Monday, 28 December 2015

進撃!巨人中学校 / Shingeki! Kyojin Chuugakkou / Attack On Titan: Junior High

Enjoying Shingeki no Kyojin doesn’t mean you have to adore its various spin-offs. I watched the live-action movies recently, and can’t say I enjoyed them very much despite impressive visuals. The manga version of this gag spin-off also hasn’t been received too well, though I haven’t actually read it myself. But fully accepting it’s just a silly bit of comedy fanservice, I thoroughly enjoyed Chiugakkou.

I tuned in for the first episode and the new premise amused me quite a bit – exaggerated, silly versions of our main characters are attending a school split between humans and titans. Eren’s grudge comes not from personal loss but because his lunch was stolen and eaten. In fact, that’s what the nefarious titans do here – invade the school grounds of the poor defenceless humans and steal their bento. It’s silly and fun and I really like the characters rendered in such cutesy styles, especially Eren and Armin.

Character traits are amplified in the ways fandoms enjoy. Levi is an authoritarian upperclassman obsessed with cleaning and rules. Mikasa’s skills are superhuman and her devotion to an oblivious Eren boundless. Armin for some reason is extremely susceptible to the cold and needs to go everywhere wrapped in his futon.

The 12-episode season treads the usual ground for school comedies. The kids take part in sports days and go to a matsuri, where romance is in the air. There are mix-ups with love letters and fierce competition to be student president. It’s silly, innocuous stuff and much of the humour comes from seeing these characters who are usually in such a serious and grim setting transposed to one that’s so light and fluffy. I’d say it works better than it ever did for Full Metal Panic!

I’m not saying this is a superb anime or one to recommend highly. It’s cheaply-done, unoriginal and the laughs aren’t on a par with the likes of Azumanga Daioh or Nichijou. It’s very much a by-the-numbers comedy spin-off that plays it safe and follows a formula. But that’s all I wanted from it, and it certainly succeeded. 

Saturday, 19 December 2015


I must say, though I liked Despicable Me a lot, I’ve been very surprised by the enduring popularity of the minions. They were slightly irritating in the films, though occasionally funny or cute or both. But through popular adulation or the power of forced marketing, they’re ubiquitous, especially in East Asia. In both Japan and Taiwan, there’s a profusion of soft toys of the things, even though I don’t think I’ve ever seen anything else relating to Despicable Me.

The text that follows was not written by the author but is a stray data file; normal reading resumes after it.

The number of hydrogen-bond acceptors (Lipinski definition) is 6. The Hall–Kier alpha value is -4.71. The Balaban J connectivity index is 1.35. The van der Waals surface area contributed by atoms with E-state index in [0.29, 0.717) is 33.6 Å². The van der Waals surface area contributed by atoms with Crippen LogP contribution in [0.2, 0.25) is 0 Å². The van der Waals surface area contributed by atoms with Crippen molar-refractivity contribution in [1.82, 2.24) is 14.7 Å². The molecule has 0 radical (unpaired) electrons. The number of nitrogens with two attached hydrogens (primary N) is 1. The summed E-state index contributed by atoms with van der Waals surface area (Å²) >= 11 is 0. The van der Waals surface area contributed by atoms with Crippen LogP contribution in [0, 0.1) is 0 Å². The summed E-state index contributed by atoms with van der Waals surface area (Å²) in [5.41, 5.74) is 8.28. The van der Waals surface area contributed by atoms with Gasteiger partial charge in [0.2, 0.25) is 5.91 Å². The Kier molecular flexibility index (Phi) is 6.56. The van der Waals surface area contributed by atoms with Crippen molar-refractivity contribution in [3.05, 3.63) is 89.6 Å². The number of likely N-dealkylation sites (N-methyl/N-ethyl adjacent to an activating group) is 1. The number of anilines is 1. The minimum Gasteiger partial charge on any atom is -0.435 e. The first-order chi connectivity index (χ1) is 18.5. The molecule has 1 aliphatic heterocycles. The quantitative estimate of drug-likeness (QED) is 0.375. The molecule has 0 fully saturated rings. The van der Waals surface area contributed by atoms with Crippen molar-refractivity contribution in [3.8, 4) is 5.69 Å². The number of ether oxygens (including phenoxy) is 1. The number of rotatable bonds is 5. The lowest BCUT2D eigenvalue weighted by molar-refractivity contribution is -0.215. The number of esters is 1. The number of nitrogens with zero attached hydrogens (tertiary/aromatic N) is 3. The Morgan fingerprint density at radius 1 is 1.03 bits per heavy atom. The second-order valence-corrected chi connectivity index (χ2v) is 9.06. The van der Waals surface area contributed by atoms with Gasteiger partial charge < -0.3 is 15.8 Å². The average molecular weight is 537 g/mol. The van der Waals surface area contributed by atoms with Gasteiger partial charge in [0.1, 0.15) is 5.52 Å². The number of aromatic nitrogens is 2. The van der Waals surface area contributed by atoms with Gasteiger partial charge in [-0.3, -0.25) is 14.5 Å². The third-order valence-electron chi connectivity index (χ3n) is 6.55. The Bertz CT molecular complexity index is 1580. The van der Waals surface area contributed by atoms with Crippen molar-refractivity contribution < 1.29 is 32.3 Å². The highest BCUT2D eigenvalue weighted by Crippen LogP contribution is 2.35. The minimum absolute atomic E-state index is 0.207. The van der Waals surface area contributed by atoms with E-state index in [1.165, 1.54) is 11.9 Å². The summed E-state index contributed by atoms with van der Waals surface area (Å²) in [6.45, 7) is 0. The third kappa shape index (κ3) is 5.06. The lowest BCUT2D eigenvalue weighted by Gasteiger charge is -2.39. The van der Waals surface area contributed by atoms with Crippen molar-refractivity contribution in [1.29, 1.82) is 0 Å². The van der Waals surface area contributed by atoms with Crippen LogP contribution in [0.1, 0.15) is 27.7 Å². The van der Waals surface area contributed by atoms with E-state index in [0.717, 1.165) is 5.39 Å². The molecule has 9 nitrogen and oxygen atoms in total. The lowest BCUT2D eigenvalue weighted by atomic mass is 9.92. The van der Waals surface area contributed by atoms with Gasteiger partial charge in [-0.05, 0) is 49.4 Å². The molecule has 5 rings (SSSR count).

So perhaps it made sense to give the minions their own vehicle, which box office numbers show certainly did draw more of an international audience than a new Despicable Me film would have. On the other hand, it’s extremely hard to shift focus fully onto comic relief without making a film with a strong smell of direct-to-video sequel. Minions does not manage to avoid this, at all.

On the other hand, that doesn’t mean this isn’t an enjoyable and silly film, and it being set in London with a lot of familiar locations gave it bonus points for me.

After a prologue showing minions attempting to serve evil figures throughout history, we find out that in the 60s, they were left bereft of a master or mistress. Thus, intrepid minions Kevin, Stuart and Bob set off to find the most despicable being on earth to serve.

At a convention, they discover and win the affections of the wonderfully-named Scarlet Overkill, an American femme fatale with designs on the Crown of England.

The plot as it unfolds is very silly and anything-goes, but that works just fine. But this film can’t hold a candle to Despicable Me or its satisfying sequel. The thing is, those films have a lot of heart, and the minions are just cute comic relief on the edge of that. This film, while fun and silly, is almost bereft of anything you could call heart. There’s no real emotional stakes here, and for that reason, everything stays superficial. That makes this a functional kids’ film that will keep the littlest ones entertained but nothing more.